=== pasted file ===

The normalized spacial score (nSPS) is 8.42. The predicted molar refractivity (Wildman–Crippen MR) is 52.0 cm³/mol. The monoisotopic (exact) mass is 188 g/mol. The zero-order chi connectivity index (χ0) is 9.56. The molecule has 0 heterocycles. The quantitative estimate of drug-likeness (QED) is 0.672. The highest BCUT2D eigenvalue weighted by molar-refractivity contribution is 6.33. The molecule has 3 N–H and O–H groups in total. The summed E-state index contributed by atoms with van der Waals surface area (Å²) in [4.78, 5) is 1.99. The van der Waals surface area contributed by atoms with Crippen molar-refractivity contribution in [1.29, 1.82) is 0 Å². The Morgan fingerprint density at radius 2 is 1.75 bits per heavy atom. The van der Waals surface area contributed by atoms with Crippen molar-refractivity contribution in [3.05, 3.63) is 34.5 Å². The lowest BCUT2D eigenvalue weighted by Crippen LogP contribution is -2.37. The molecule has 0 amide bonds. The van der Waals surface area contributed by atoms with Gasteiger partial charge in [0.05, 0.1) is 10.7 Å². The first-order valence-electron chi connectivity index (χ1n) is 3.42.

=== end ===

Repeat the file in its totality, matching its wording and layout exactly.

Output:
The normalized spacial score (nSPS) is 8.42. The predicted molar refractivity (Wildman–Crippen MR) is 52.0 cm³/mol. The monoisotopic (exact) mass is 188 g/mol. The zero-order chi connectivity index (χ0) is 9.56. The molecule has 0 heterocycles. The quantitative estimate of drug-likeness (QED) is 0.672. The highest BCUT2D eigenvalue weighted by molar-refractivity contribution is 6.33. The molecule has 3 N–H and O–H groups in total. The summed E-state index contributed by atoms with van der Waals surface area (Å²) in [4.78, 5) is 1.99. The van der Waals surface area contributed by atoms with Crippen molar-refractivity contribution in [1.29, 1.82) is 0 Å². The Morgan fingerprint density at radius 2 is 1.75 bits per heavy atom. The van der Waals surface area contributed by atoms with Crippen molar-refractivity contribution in [3.05, 3.63) is 34.5 Å². The lowest BCUT2D eigenvalue weighted by Crippen LogP contribution is -2.37. The molecule has 0 amide bonds. The van der Waals surface area contributed by atoms with Gasteiger partial charge in [0.05, 0.1) is 10.7 Å². The first-order valence-electron chi connectivity index (χ1n) is 3.42.